Why do we make saving money so difficult? Perhaps we should take the same advice our parents gave to us: simple and effective ways to save.
The idea of saving money is simple subtraction, centering on what you make versus what you spend. Often times, we don’t have any control on the former at this moment, although looking for a new job, a second job or other sources of income are certainly very much on the table.
But the expense part is what we can control right away, but using a simple budgeting technique that our parents tried to instill in us in the form of a weekly allowance, the precursor to what is your paycheck today.
What happened as a kid when you ran out of allowance? If you parents knew best, they would simple tell you that’s it, no more money and no more spending.
Somewhere along the way, we lost that way of thinking as it relates to money.
Instead, as adults, we get ourselves into trouble with credit cards and borrowing so that we can continue to spend, even if the spending is on necessities (groceries, bills, etc.). That, in and of itself, is an issue if you have to borrow money just to pay bills.
That aside, mom and dad most likely told you that if you have a certain amount of money, say five or 10 dollars, then your job was to make it last and spend wisely.
What does it have to be any different now as an adult?
Most of the population doesn’t have a budget, and thus they have no clue what they spend or the entire totality of their monthly bills. That is a recipe for not being able to save money but also putting yourself behind on paying bills and paying them late.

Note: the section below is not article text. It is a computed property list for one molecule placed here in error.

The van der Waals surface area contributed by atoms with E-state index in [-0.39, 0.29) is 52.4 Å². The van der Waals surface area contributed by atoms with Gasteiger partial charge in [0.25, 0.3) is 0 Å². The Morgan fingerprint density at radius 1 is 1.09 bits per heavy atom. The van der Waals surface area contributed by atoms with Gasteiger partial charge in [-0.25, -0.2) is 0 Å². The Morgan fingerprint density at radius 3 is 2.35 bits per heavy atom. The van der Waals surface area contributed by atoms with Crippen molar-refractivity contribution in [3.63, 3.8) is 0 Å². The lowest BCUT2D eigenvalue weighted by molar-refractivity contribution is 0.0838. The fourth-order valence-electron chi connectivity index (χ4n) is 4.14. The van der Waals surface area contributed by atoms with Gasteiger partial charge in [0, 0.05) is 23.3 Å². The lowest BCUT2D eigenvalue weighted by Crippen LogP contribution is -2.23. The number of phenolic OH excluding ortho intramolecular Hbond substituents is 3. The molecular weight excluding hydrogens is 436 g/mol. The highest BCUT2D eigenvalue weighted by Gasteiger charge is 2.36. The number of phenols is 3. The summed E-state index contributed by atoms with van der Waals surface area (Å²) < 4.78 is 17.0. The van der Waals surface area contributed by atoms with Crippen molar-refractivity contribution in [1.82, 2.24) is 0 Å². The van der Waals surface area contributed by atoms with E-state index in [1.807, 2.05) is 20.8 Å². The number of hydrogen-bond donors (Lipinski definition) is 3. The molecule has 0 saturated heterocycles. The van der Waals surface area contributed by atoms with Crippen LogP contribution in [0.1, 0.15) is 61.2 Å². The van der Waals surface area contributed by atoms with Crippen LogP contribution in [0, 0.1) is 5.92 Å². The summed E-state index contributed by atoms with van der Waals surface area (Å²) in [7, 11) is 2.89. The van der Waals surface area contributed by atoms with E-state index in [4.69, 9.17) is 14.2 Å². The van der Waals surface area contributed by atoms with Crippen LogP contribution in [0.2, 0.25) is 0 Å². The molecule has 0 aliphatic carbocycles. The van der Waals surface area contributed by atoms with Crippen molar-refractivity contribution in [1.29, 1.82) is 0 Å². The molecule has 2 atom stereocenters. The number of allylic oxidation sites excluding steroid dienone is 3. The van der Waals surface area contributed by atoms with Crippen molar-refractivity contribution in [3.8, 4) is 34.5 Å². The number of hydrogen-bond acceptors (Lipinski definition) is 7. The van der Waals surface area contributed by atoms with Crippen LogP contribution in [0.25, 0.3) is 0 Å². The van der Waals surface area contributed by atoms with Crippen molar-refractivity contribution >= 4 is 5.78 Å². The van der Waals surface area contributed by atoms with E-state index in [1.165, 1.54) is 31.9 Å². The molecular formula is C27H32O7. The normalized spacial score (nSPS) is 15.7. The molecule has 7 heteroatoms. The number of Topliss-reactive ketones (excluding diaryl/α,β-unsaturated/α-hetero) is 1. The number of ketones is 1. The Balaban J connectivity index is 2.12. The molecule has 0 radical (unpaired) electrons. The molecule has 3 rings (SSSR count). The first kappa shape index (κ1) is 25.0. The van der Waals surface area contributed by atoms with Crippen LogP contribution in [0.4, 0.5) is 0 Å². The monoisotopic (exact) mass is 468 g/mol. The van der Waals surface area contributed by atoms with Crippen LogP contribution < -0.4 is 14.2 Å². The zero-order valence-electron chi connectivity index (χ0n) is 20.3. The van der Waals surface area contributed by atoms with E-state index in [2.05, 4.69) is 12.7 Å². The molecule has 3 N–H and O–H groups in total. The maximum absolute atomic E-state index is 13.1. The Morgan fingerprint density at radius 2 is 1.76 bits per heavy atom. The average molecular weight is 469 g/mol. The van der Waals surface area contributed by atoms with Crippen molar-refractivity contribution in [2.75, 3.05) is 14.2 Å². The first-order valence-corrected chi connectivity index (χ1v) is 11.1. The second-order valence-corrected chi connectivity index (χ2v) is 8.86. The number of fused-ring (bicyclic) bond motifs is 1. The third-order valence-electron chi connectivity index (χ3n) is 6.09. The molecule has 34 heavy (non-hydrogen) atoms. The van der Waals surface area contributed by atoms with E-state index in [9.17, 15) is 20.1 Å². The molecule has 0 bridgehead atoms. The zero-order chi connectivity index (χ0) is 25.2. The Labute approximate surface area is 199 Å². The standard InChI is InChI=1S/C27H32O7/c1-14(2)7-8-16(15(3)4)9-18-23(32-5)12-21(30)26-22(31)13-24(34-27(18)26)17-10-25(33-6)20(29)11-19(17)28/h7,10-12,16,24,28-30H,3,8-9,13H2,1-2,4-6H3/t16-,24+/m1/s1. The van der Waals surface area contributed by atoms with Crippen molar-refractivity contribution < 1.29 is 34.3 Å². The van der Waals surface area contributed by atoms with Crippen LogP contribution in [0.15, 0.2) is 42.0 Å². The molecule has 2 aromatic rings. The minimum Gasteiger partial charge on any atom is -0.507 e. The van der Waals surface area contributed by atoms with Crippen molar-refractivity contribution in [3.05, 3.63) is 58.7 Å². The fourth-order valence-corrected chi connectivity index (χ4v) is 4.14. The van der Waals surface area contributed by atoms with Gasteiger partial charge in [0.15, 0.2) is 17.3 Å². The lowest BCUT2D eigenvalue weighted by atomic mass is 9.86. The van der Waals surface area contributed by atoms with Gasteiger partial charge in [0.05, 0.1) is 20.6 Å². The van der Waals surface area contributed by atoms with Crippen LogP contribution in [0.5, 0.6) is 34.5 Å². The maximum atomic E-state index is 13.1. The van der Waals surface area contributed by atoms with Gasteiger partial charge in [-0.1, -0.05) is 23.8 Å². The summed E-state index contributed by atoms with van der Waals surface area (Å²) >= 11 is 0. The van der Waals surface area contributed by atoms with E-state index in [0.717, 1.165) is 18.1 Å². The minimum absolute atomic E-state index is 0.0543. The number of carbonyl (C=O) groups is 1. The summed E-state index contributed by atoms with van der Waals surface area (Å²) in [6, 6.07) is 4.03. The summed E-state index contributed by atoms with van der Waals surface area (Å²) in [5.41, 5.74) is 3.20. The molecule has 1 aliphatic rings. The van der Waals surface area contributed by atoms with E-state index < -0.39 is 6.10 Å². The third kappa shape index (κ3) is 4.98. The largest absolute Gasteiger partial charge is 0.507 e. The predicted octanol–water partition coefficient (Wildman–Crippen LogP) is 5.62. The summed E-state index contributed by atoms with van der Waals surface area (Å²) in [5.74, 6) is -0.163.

When your parents talked to you about money, they also stressed wants versus needs, or necessities versus wants. We started to to blend those two categories together as we got older, so that black and white topic became shades of gray. Along with that, you also were reminded about how important saving money is, but somehow the same kid who counted pennies and didn’t want to “waste” their allowance on something frivolous or silly is the same adult who has a jet ski collecting dust in the garage or a swimming pool that you purchased and paid to have it filled in with dirt.
The point is money and habits are bred at a young age, but even that isn’t a sure fire sign that you’ll remain consistent as you get older. Sometimes when it comes to money, the best advice is the kind you were given from day one.
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